Meanwhile, over at Restaurant April, it really did seem like amateur hour. I was not impressed that Brian didn't cook a single dish and still didn't do all that effective job in the front of the house, leaving Tre to shoulder most of the brunt of the actual prep and cooking. CJ and Casey both contributed a barely more than single dish each. CJ prepared a lobster salad with arugula, capers, raisins, and caramelized cauliflower, while Casey provided a carrot, coconut and ginger soup with shiitake bacon and a monkfish dish with mascarpone potatoes, but both were completely subpar. CJ's lobster salad was over-salted and the individual ingredients didn't ever mesh into a cohesive dish (lobster AND raisins AND capers?), while Casey's monkfish was overcooked and lackluster.

But the judges reserved their vitriol for Tre's house-cured salmon, a dish that judge Ted Allen said was one of the worst he's tasted in years. (Ouch.) I'm not really sure why Tre paired a delicate beet-cured salmon with a macadamia nut pesto, especially when the last combo I'd ever consider is fish, garlic, and cheese. It really was a messy, out-there dish that was just so far beneath Tre's skills as a chef, and it contrasted so sharply with his starter, that gorgeous scallop with a corn and truffle pudding.

The same held true for the dessert: a Granny Smith apple bread pudding that was just an exercise in futility. The apples weren't peeled and were hard and chunky and the bread wasn't properly cooked. A bread pudding is meant to be silky, swathed in a creamy vanilla custard that envelopes every single piece, while this just looked like a bowl of cereal with apple pieces. Not Tre's best effort, but he really wasn't effectively supported by his team, either.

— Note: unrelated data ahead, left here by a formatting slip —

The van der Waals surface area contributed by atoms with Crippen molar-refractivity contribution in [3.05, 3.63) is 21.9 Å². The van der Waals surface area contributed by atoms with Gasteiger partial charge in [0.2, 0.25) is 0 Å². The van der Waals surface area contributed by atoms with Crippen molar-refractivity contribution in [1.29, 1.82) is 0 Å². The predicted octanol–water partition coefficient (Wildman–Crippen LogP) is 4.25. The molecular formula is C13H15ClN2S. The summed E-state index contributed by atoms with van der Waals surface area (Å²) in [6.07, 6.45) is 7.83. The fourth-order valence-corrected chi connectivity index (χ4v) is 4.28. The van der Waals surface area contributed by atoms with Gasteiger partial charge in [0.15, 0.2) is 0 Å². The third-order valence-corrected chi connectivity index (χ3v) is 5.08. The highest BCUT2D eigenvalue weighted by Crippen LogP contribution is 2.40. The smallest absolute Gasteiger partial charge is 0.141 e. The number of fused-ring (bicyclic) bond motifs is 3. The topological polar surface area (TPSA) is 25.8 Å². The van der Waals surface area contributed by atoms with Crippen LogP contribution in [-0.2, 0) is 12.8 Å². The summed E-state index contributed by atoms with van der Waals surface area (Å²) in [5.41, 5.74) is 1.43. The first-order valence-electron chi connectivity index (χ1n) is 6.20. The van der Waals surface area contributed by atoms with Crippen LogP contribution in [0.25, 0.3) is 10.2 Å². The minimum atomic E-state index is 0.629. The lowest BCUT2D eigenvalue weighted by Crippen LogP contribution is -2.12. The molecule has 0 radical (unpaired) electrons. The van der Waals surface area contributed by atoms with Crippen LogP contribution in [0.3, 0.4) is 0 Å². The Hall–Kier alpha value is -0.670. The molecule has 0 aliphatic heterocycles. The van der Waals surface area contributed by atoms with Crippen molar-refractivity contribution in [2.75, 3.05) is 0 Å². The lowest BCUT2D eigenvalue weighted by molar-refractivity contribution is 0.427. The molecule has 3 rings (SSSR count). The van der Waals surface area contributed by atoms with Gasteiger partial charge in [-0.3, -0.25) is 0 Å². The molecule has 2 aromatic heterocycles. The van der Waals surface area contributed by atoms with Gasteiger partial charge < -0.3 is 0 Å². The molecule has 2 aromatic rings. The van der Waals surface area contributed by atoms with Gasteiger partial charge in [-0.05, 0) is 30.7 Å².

I knew that it would be Tre who would be packing his knives but that didn't make the judges' decision any easier. Sure, Tre was the team's executive chef and therefore largely responsible for a.) pushing the menu and b.) propelling the team forward, which he really didn't do in any capacity. They didn't support him and he had the most to do in the kitchen, on top of deciding the direction the menu would go in. Sigh. I know that it was the only decision the judges could make but I am really sad to see Tre go. I think he had an enormous talent and a fantastic vision and I was hoping he'd make it to the final two. But, as in life, things rarely turn out the way you want them to on Top Chef.

In two weeks on Top Chef, the contestants are given an extremely low budget to do their thang; Howie freaks out in the kitchen and then speaks out at the judges' table, shocking the chefs and no one in the audience!

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Jace is an LA-based television development and acquisitions exec who watches way too much television for his own good and would love a TiVo for every room in the house. (He’s halfway there.) His blog, Televisionary, can be found at